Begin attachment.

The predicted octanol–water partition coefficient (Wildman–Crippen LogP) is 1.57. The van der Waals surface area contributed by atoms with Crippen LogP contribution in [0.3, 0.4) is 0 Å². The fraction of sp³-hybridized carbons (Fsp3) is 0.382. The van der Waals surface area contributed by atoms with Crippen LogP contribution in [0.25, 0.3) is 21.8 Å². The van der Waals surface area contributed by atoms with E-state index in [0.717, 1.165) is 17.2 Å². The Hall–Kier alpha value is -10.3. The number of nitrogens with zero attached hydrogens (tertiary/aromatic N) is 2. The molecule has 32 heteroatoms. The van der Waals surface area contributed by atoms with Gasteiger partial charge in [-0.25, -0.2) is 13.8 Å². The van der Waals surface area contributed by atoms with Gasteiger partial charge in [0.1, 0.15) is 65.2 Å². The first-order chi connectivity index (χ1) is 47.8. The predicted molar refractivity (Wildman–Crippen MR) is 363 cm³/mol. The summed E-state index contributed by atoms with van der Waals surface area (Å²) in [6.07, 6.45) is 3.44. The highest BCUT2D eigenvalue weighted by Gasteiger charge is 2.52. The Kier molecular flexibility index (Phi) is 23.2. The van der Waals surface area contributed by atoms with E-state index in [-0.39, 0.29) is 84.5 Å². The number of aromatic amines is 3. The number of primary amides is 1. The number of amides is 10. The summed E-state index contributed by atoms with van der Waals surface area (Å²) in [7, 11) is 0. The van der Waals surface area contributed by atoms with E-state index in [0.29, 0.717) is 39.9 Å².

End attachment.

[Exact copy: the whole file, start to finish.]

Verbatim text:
The predicted octanol–water partition coefficient (Wildman–Crippen LogP) is 1.57. The van der Waals surface area contributed by atoms with Crippen LogP contribution in [0.3, 0.4) is 0 Å². The fraction of sp³-hybridized carbons (Fsp3) is 0.382. The van der Waals surface area contributed by atoms with Crippen LogP contribution in [0.25, 0.3) is 21.8 Å². The van der Waals surface area contributed by atoms with E-state index in [0.717, 1.165) is 17.2 Å². The Hall–Kier alpha value is -10.3. The number of nitrogens with zero attached hydrogens (tertiary/aromatic N) is 2. The molecule has 32 heteroatoms. The van der Waals surface area contributed by atoms with Gasteiger partial charge in [-0.25, -0.2) is 13.8 Å². The van der Waals surface area contributed by atoms with Gasteiger partial charge in [0.1, 0.15) is 65.2 Å². The first-order chi connectivity index (χ1) is 47.8. The predicted molar refractivity (Wildman–Crippen MR) is 363 cm³/mol. The summed E-state index contributed by atoms with van der Waals surface area (Å²) in [6.07, 6.45) is 3.44. The highest BCUT2D eigenvalue weighted by Gasteiger charge is 2.52. The Kier molecular flexibility index (Phi) is 23.2. The van der Waals surface area contributed by atoms with E-state index in [-0.39, 0.29) is 84.5 Å². The number of aromatic amines is 3. The number of primary amides is 1. The number of amides is 10. The summed E-state index contributed by atoms with van der Waals surface area (Å²) in [7, 11) is 0. The van der Waals surface area contributed by atoms with E-state index in [0.29, 0.717) is 39.9 Å².